The health and well-being of our Pacific people through investments in health infrastructure and services were also deemed core priorities by Economic Ministers.  This is all the more critical considering that health care expenditure (as a percentage of total government expenditure and GDP) for most Member countries falls far below what is required to rejuvenate our region’s health infrastructure and allow for the safe reopening of our economies. Ministers have agreed to act urgently to address this along with mobilising resources to tackle other health crises including Non-Communicable Diseases (NCDs). The 50+ age group remains at high risk in the event of any local COVID-19 transmission.

FEMM also deliberated on the 2020 Biennial Pacific Sustainable Development Report. This updated on the progress of Sustainable Development Goals (SDGs) and lessons from the region, and the potential impact of COVID-19 in a wider development context. The Pacific Resilience Facility (PRF), a regional financing facility for building disaster resilience at community level, was endorsed to advance   its transitional arrangements within PIFS. The PRF Prospectus, the facility’s principal promotional document, was also endorsed and ministers were updated on work to improve access to and the effectiveness of climate change and disaster financing initiatives from global funding sources.

Key conclusions 

With limited ability of governments in most countries to raise additional financial resources  and in some cases high debt distress levels, there was consensus at FEMM 2020 that more concessional financing and grants, and flexibility of development assistance will be urgently required from bilateral and multilateral development partners. The fundamental importance of our governments having prudent fiscal policies and strong public financial management systems was also underlined.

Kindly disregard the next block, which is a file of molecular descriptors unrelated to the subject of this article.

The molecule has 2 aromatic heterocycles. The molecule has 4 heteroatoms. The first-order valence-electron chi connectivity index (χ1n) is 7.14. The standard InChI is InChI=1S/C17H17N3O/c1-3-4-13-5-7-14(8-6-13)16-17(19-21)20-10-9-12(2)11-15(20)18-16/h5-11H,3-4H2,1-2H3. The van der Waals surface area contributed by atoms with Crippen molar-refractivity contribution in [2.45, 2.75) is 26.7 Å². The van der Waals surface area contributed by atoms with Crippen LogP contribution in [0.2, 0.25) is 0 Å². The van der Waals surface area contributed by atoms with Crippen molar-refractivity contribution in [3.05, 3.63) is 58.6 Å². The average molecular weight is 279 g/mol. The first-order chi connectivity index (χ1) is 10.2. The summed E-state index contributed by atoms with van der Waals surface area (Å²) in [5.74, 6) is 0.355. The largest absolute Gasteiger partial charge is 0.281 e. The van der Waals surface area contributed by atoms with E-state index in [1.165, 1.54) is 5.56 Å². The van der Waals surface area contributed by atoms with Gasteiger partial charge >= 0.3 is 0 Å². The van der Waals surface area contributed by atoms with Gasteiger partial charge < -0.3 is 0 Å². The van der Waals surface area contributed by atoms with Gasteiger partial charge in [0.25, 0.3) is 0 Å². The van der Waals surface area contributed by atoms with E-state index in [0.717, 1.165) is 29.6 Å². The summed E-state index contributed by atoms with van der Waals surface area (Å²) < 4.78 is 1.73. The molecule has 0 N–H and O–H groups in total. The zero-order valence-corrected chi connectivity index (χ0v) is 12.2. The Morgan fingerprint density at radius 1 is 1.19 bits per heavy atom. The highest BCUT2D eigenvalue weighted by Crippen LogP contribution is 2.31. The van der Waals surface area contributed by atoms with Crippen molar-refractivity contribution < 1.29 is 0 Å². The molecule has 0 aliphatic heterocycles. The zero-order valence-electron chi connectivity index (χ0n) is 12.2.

The social and economic impacts of the pandemic should be brought to the fore of the region’s policy agenda, as the economic downturn has resulted in significant unemployment.  Government-led social protection and services have not expanded accordingly so external support will be required. Likewise, the seriously under-resourced health systems in the region need a boost of new investment, appropriate technical assistance and funding support from governments and partners.

Structural reform will support the diversification of the region’s economies as well as enhance   competitiveness in a post-COVID-19 global economy.  The “new normal” demands working innovatively to explore and support economic recovery opportunities.   These include enhancing connectivity and strengthening the digital economy through investments in digital literacy, digital trade and innovation in the private sector, including through public private partnerships.  In this vein, building an enabling business environment that supports private sector development and ensuring consistent access to markets through reliable and sustainable aviation and shipping services across the region, will be essential.

Stronger regional collaboration and solidarity is now more critical than ever at technical, policy and political levels.  Better co-ordination of COVID-19 responses at the regional level can also generate efficiencies and cost savings. We have seen this demonstrated by the Pacific Humanitarian Pathway on COVID19 and we want to see that continue with the Pacific Resilience Facility.

The newly established COVID-19 Economic Recovery Taskforce commissioned by Economic Ministers, will do the same, and continue to reap the benefits to individual nations from working as one region.  The COVID-19 Economic Recovery Taskforce members will be senior economic officials from the region, supported by CROP and international partners. With the leadership of Member governments, and support from regional organisations and development partner agencies, the regional coordination mechanism can effectively complement similar efforts at national level and ultimately protect the future of our people in the Blue Pacific.

We are in this fight for the long-haul and as a region we must remain steadfast and united in the face of the most challenging adversary we have ever encountered. The unity of our people, support from our partners and strong and decisive action by Forum members will ensure we are able to overcome the pandemic and get our regions’ economies back on track.

Fakafetai